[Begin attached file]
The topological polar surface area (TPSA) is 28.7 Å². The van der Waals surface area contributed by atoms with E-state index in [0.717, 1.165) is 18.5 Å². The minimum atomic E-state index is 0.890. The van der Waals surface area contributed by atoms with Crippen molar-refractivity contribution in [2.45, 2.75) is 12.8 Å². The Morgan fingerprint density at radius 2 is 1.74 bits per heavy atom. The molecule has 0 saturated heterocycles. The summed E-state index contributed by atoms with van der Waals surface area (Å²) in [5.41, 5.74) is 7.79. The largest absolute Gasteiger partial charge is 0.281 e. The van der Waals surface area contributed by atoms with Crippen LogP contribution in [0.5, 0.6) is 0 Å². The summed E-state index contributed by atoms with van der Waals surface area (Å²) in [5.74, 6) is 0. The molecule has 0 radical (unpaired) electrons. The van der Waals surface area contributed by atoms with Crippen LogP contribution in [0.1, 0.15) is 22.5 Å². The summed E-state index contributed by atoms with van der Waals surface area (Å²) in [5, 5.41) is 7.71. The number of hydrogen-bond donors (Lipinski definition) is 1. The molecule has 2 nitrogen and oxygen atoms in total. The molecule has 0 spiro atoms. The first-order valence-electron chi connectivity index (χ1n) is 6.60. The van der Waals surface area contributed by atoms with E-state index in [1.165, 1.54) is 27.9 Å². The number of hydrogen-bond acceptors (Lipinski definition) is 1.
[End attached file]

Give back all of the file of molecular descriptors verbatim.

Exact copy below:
The topological polar surface area (TPSA) is 28.7 Å². The van der Waals surface area contributed by atoms with E-state index in [0.717, 1.165) is 18.5 Å². The minimum atomic E-state index is 0.890. The van der Waals surface area contributed by atoms with Crippen molar-refractivity contribution in [2.45, 2.75) is 12.8 Å². The Morgan fingerprint density at radius 2 is 1.74 bits per heavy atom. The molecule has 0 saturated heterocycles. The summed E-state index contributed by atoms with van der Waals surface area (Å²) in [5.41, 5.74) is 7.79. The largest absolute Gasteiger partial charge is 0.281 e. The van der Waals surface area contributed by atoms with Crippen LogP contribution in [0.5, 0.6) is 0 Å². The summed E-state index contributed by atoms with van der Waals surface area (Å²) in [5.74, 6) is 0. The molecule has 0 radical (unpaired) electrons. The van der Waals surface area contributed by atoms with Crippen LogP contribution in [0.1, 0.15) is 22.5 Å². The summed E-state index contributed by atoms with van der Waals surface area (Å²) in [5, 5.41) is 7.71. The number of hydrogen-bond donors (Lipinski definition) is 1. The molecule has 2 nitrogen and oxygen atoms in total. The molecule has 0 spiro atoms. The first-order valence-electron chi connectivity index (χ1n) is 6.60. The van der Waals surface area contributed by atoms with E-state index in [1.165, 1.54) is 27.9 Å². The number of hydrogen-bond acceptors (Lipinski definition) is 1.